Yesterday the Flemish parliament introduced a tax break for “bequests to friends” and for bequests to charities. These are just the sweeteners to close the dual bequest route.
The route is closed to people living in Flanders, people living in Brussels or Wallonia can still use the dual bequest.
A dual bequest allows the testator to engage in philanthropy while reducing the inheritance tax for friends and relatives who would pay inheritance tax at the higher inheritance tax rates.
For friends, nieces and nephews, the sliding rates start at 25% on the first €35,000, 45% on the next tranche of €40,000, and 55% on every euro over €75,000. And as this is group rate, all friends pay 55% on every euro over €75,000.
A dual bequest in a will is really two bequests: one bequest to a family member, friend or relative and one bequest to a charity (e.g. a non-profit organisation or a foundation). On that bequest, the higher inheritance tax rates are due.
The second bequest to the charity, is currently taxed at a flat rate of 8.5% (and that will go down to 0%, see below). However, out of its bequest, the charity must pay the inheritance tax that is due on the first bequest. As the charity pays less inheritance tax, there is more money left for the friends and relatives.
E.g. if a friend receives a bequest of €200,000, the inheritance tax (in Flanders) is €95,500 (47.75%). With a dual bequest, the friend can inherit up to €130,000. The charity inherits €70,000 but has to pay the inheritance tax due by the friend (€ 57,000) and its own inheritance tax on the balance (€1,100), keeping a net of €12,900.
This technique is optimised by maximising the bequest to the friends and relatives and minimising the bequest to the charity. And that is what the government objects to.
The route is closed by increasing the inheritance tax that is due on the bequest to friends and relatives so that it is not interesting anymore for the charity to accept the bequest. The charity would need to inherit at least 60% of the estate to keep anything out of the bequest. However, the friends and relatives then end up with less than with a simple bequest to them.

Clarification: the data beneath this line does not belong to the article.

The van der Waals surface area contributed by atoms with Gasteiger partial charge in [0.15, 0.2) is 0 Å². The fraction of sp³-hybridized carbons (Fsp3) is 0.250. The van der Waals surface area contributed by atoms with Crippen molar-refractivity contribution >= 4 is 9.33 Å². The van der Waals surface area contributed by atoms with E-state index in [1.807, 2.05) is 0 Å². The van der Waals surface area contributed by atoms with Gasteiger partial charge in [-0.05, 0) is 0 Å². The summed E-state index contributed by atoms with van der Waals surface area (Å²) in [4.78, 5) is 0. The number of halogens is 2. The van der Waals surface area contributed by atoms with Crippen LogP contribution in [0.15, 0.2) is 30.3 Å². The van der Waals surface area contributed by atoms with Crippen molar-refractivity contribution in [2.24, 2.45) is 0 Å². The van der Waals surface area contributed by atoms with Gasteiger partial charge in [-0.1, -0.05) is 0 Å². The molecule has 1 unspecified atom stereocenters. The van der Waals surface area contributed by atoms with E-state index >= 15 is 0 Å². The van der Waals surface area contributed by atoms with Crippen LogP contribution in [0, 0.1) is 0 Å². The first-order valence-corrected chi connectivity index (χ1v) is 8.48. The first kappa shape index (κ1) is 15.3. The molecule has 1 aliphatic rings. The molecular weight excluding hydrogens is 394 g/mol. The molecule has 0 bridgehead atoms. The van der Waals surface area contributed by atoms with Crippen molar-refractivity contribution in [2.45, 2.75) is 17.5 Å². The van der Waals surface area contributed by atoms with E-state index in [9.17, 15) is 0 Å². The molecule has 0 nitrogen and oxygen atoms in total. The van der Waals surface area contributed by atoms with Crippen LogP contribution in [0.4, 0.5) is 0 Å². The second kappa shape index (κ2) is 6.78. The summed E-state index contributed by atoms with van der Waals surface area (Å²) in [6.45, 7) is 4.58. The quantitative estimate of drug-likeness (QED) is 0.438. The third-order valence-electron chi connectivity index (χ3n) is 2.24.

The bequest for a friend
The “vriendenlegaat”, a bequest to a friend or to several friends, allows you to give up to €15,000 to one or more friends at a tax rate of 3% instead of 55%.
Put like that, this sounds very appealing. A tax saving of 52% on €15,000? That would be too good.
If you leave everything to your direct family and you want to give €15,000 to a friend, he would normally pay 25%. If he will now pay 3% and save 22%, or €3,300. This is the real and only saving.
If you have no family and you have no alternative but to leave everything to your friends, they will pay the higher inheritance tax rates. If you make a friends’ bequest in your will, these friends will pay €38,175 on the first €75,000 and 55% on every euro over €75,000. They will just get a reduction of €3,300.
Keep in mind that the friend’s bequest requires a will in which you clearly indicate which friends will benefit from the tax break.
0% rate for gifts to charities
By way of compensation for the loss of gifts the charities are likely to incur now that the dual legacy route is closed, lifetime gifts and bequests to charities will be tax-exempt. The Flemish government hopes that people will make more gifts to good causes.
However, private foundations set up to promote a disinterested cause are excluded. It is thought that they are not all that charitable. Lifetime gifts will be taxed at 5.5% and bequests at 8.5%.
The same favourable rates apply to gifts and bequests to charities within the European Economic Area. Gifts to charities outside the EEA (notably the UK after Brexit) are taxed at rates up to 40% for real estate and 7% for gifts of cash and movables. Bequests are taxed at the highest rates like bequests to friends with rates up to 55% (in Flanders).
1 July 2021
The law enters into force on 1 July 2021.
If you live in Flanders and you have made a will with a dual legacy, you should review your will. As of 1 July 2021, the dual bequest will not be effective anymore. It is not the date of the will but the time of your death that determines whether the new rules apply.